Some beginning definitions
Colonisation is an ongoing process of control by which a central system of power dominates the surrounding land and its components (people, animals etc.).
Colonialism is a relationship between an indigenous majority and a minority of foreign invaders. The fundamental decisions affecting the lives of the colonised people are made and implemented by the colonial rulers in pursuit of interests that are often defined in a distant metropolis. Rejecting cultural compromises with the colonised population, the colonisers are convinced of their own superiority and their ordained mandate to rule.
Decolonisation is the undoing of colonisation.
Oil Free Wellington has created the image of an oil rig being brought with a colonial ship. This ties climate change to colonisation. The term CO2lonialism refers to the fact that climate change, fuelled by those with wealth and largely those with wealth in ‘Western’ or colonised countries, but affecting mostly the poor and indigenous, is furthering a system of colonisation which continues today. Whether it is the fact that it will be, first and foremost, the poor and indigenous who lose their homes due to climate change, or the so-called solutions being put forward to climate change which threaten to privatise indigenous land and remove further land rights, such as the REDD+ mechanism; climate change and colonisation are interwoven.
DeCO2lonisation is also about acknowledging that the real and just solutions and grassroots-led community fights and victories have been led by indigenous people around the world. Before NGOs were normalising direct action or beginning to acknowledge the intersectional structural roots of climate change, indigenous peoples were protecting their land with direct action and calling out the racist and capitalist roots of climate change.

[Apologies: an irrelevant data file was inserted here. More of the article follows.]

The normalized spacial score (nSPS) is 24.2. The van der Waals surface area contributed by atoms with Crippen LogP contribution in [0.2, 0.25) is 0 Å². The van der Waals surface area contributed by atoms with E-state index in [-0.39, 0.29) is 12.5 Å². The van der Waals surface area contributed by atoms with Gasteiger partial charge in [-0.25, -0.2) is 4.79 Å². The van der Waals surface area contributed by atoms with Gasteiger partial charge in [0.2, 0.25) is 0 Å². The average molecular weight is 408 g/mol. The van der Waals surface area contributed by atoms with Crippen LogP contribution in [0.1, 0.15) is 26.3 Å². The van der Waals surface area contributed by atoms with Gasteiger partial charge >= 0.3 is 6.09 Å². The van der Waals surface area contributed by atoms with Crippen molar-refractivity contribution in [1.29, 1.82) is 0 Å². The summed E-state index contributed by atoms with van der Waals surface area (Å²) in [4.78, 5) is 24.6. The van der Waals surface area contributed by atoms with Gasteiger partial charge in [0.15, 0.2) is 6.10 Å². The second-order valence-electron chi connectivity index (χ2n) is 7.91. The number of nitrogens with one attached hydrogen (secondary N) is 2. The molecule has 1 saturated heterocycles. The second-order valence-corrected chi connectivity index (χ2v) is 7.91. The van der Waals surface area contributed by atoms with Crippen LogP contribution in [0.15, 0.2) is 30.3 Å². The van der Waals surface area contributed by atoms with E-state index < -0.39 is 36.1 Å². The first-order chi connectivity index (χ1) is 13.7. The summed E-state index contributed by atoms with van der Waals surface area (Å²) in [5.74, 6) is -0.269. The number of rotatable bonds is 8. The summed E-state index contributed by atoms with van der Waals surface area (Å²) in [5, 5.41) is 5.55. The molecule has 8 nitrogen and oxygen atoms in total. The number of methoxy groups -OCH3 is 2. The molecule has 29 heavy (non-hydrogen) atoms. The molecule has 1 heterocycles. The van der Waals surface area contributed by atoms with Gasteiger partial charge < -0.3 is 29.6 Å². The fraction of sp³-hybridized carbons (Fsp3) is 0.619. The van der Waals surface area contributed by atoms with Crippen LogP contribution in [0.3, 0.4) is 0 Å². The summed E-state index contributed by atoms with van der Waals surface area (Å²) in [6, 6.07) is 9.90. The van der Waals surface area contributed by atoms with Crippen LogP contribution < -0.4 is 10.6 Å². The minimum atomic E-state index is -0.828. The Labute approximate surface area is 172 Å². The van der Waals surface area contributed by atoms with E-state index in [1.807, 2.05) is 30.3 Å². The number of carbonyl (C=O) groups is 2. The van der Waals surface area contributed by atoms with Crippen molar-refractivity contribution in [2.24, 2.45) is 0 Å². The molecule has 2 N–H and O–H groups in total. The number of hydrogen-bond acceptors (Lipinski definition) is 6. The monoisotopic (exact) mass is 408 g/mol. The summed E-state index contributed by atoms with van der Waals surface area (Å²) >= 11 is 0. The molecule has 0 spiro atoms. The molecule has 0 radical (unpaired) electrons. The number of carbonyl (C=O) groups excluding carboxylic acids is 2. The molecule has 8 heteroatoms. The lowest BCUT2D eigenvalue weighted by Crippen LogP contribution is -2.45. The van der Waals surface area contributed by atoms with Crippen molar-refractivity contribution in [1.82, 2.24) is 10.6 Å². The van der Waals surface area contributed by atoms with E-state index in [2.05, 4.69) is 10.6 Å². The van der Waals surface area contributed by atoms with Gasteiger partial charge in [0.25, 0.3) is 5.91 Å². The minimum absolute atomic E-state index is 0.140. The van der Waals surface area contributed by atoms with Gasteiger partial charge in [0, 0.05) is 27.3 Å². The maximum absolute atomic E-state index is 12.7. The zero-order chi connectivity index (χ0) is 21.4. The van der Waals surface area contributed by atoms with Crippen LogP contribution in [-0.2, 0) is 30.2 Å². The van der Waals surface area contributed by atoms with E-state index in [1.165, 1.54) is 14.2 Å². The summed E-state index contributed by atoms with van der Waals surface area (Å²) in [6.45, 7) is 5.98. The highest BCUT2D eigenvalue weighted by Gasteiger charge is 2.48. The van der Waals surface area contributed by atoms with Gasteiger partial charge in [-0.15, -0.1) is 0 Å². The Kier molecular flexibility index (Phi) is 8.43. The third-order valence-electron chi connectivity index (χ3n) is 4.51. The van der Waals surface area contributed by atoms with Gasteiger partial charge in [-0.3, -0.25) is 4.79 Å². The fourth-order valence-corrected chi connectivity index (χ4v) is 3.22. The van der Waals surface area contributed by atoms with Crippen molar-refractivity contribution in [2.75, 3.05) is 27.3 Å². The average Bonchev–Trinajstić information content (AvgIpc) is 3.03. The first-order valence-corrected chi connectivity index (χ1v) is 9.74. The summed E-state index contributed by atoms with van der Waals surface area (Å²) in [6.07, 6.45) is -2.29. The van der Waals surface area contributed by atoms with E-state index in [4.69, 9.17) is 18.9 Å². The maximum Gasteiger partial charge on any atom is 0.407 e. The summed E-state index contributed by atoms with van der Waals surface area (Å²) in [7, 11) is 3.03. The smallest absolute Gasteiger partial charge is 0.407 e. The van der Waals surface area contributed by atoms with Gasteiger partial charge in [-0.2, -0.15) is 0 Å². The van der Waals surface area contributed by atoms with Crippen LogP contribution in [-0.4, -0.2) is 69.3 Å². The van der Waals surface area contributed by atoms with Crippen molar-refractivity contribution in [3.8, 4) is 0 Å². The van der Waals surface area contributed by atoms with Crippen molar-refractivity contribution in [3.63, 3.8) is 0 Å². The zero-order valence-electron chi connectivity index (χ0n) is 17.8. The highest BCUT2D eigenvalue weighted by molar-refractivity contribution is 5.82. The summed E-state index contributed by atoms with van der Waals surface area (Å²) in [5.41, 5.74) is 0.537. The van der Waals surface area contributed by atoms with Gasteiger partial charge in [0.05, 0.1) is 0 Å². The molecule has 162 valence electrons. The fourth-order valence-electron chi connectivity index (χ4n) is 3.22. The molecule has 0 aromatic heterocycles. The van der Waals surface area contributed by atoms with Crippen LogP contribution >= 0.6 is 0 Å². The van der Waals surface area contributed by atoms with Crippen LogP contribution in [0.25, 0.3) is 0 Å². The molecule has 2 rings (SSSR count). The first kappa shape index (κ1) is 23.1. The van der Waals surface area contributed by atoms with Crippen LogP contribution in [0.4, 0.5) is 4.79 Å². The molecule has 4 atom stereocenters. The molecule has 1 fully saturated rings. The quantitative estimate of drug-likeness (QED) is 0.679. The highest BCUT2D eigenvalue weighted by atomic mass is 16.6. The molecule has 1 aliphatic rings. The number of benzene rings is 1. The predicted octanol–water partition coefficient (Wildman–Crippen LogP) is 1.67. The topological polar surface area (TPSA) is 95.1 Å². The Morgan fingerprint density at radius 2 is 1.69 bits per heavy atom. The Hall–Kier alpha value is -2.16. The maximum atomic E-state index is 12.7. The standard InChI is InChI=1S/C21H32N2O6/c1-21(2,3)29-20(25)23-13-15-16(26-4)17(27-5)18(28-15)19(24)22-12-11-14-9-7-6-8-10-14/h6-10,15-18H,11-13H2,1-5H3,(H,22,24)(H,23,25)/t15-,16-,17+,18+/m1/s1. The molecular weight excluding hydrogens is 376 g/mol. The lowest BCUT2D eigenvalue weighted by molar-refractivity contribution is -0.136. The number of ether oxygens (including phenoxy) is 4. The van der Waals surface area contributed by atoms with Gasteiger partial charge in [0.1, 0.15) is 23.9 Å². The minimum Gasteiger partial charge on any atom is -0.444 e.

A short piece on the connections between climate change and colonisation by a member of Oil Free Wellington
“Still fighting C02olonialism, Your climate profit kills” read the banner at the front of a group of Indigenous protesters at the 2015 COP21 London protest march.
Terms like C02lonisation, C02lonialism, and DeC02olonisation, have been cropping up in the climate change movement for a few years but – what’s it all about?
To me, they can be difficult and even confronting ideas to get my head around. They demand a closer examination of both the root causes of climate change, and the effects of it; or more precisely who is affected by it. They challenge me, as a Pākehā New Zealander to examine the contribution of myself and my ancestors, both negative and positive.
They speak to the intersections, and crossovers of struggles happening the world over; issues of Indigenous land rights, the Black Lives Matter movement, environmental issues and issues of how we frame and talk about climate change.
The high-carbon lifestyle championed by capitalism was, and still is, fuelled by slavery, land grabs, cheap labour and resources gained through colonisation of various forms. Globally we now have deep social and economic inequalities as well as, in some parts of the world, a lifestyle of incredible consumption; incredible consumption causing incredible amounts of C02 emissions.
Indigenous peoples of the Pacific, like colonised peoples of colour throughout the world, are on the front-lines of the climate crisis. They often have effective grassroots ideas, and the most incentive to implement solutions, but the climate change movement has often sidelined these voices in favour of large NGOs or celebrities.
To quote Tisha Brown after her experience of NGOs trying to silence the Indigenous block at the COP21 London Climate March,
“Climate change provides us with the opportunity to build a just and equitable world where everyone is liberated. To achieve this, we need a diversity of tactics and voices. A climate movement that ignores those who are fighting on the front lines or re-creates the systems of oppression that created this mess needs to do some serious soul searching”